Wednesday, October 30, 2013

Earlier Sunset

Rush Hour
Hydrangea in the sunshine

Golden Fall around the "Cowmill Pond"
The recent storm split a willow
Evening sun up north-east

Evening sun in southwestern direction
Last light on 19th century facades
Looking west over the Alster
A very good address
Empty café

Friday, October 18, 2013

Hunting Colors -- A Walk in our City Park

On Friday afternoon, there is a rush in town. But just a few steps away, there is
a quiet place that I love to go to.
The Japanese garden near the Hamburg city center is an oasis of beauty.
On the pond: Eurasian coots

In the middle of the park, there is a Japanese tea house. Unfortunately,
the park administration set up fences because people just
could not be taught to walk on the paths.

Our Congress Center with Hotel is reflected in the garden lake.
The low sun x-rays the big leaves
The small crake messes up the reflection of the building
The adult small crake enjoys the last bit of sunshine

The stillness of  the water makes it hard to believe that also the tree
is a reflection

The creek bed has fallen dry between the huge boulders, it sparkles
with gold
The leaves glow beyond looking real...

... until they drift on the water

Sunday, September 29, 2013

Weekend Walks 9/2013

Urban Idyll
My used-to-be living quarter, another nostalgic walk

My first walk took me to Ottensen, a part of Hamburg
which used to be my home for almost 20 years,
from 1983 until 2003.
The charme of this quarter is influenced by the mix
of living houses and small factories and workshops.
One of the characteristics is a large number of19th century
buildings in the style of neo-renaissance.
Most of the old workshops and factories have become
living houses or small media companies for graphics,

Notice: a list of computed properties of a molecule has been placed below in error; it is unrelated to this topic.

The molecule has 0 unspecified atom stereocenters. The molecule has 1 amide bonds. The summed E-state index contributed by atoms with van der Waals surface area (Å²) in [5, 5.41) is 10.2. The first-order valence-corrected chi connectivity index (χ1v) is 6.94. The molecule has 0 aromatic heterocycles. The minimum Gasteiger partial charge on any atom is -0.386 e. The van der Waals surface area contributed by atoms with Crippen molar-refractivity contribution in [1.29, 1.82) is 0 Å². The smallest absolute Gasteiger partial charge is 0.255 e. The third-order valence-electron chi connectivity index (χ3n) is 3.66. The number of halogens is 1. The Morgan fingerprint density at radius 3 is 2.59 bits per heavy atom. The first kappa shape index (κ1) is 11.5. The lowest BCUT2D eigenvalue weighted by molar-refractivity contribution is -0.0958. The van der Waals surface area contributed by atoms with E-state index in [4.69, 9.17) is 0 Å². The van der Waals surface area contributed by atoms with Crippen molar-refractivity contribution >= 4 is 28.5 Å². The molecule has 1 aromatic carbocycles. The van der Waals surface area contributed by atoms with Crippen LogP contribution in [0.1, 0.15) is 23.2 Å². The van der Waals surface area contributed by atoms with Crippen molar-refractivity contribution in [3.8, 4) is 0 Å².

computer jobs, and art.
The backyards are a shady idyll, the houses get renovated
and equipped with new balconies.
During the late 19th and early 20th century
factories looked like cathedrals and expressed
the pride on Prussian industry -- Prussian,
because this place was not part of Hamburg
until 1937.
Even poorer people lived in houses with a certain
"palazzo"-appeal, some until today.
No color manipulation! These buildings shine in radiant
hues and are living buildings and small art or dance

Some of these backyards have become remote, well-renovated
and probably expensive apartments.
The same place, about 2001. I took this picture from about
the same angle.
The house in this place, broken down in 1895, was called
"Long Misery". In the backyard of this house, the
cholera epidemy of 1892 started, due to infected water-
pumps. Today's views of the place were taken where
the small group of people are standing.

Rural Peace
On Sunday, we explored our living quarter in bright sunshine and cool wind.

Horses and geese are dining in harmony.
 Some come to see if we bring them goodies, alas -- we don't.
So they keep grazing underneath the big oaks, loaded with acorn.
As the wind shakes the oak, the fruit hit the grazing horses;
the white one panics, dashes away and complains about
evil treatment. He blames us.

Looks of reproach from his friends.
We  try to explain, but cannot convince.

Thursday, September 19, 2013

An Open Air Museum in the North of Hamburg

Rural life in North Germany until early 20th century is reflected in a museum in Volksdorf, a northern suburb of my hometown.
 This is a rebuilt farmhouse, typical for the region.
See the intricate pattern of bricks.
 The hall contained a fireplace and was the room
where family and farm workers met.
 The male goat has found a very practical way to reach his food...
 A millstone, leaning to the wall
 This is the method how walls were built, mostly inside the house. The German word for wall, "Wand" was taken from the "winding" method of willow crops. The gaps were filled with a clay plaster.
 Museum entrance
 Goat watching a rooster
A typical farmhouse with a thatched roof and moss on it
 Bees were kept in such hives, made more or less in the same way
that houses were built
This boulder probably was an offering stone from pagan times. Liquids like milk or beer were probably poured into the ditch to please the gods.
And this is how milk was offered until the middle of the 20th century.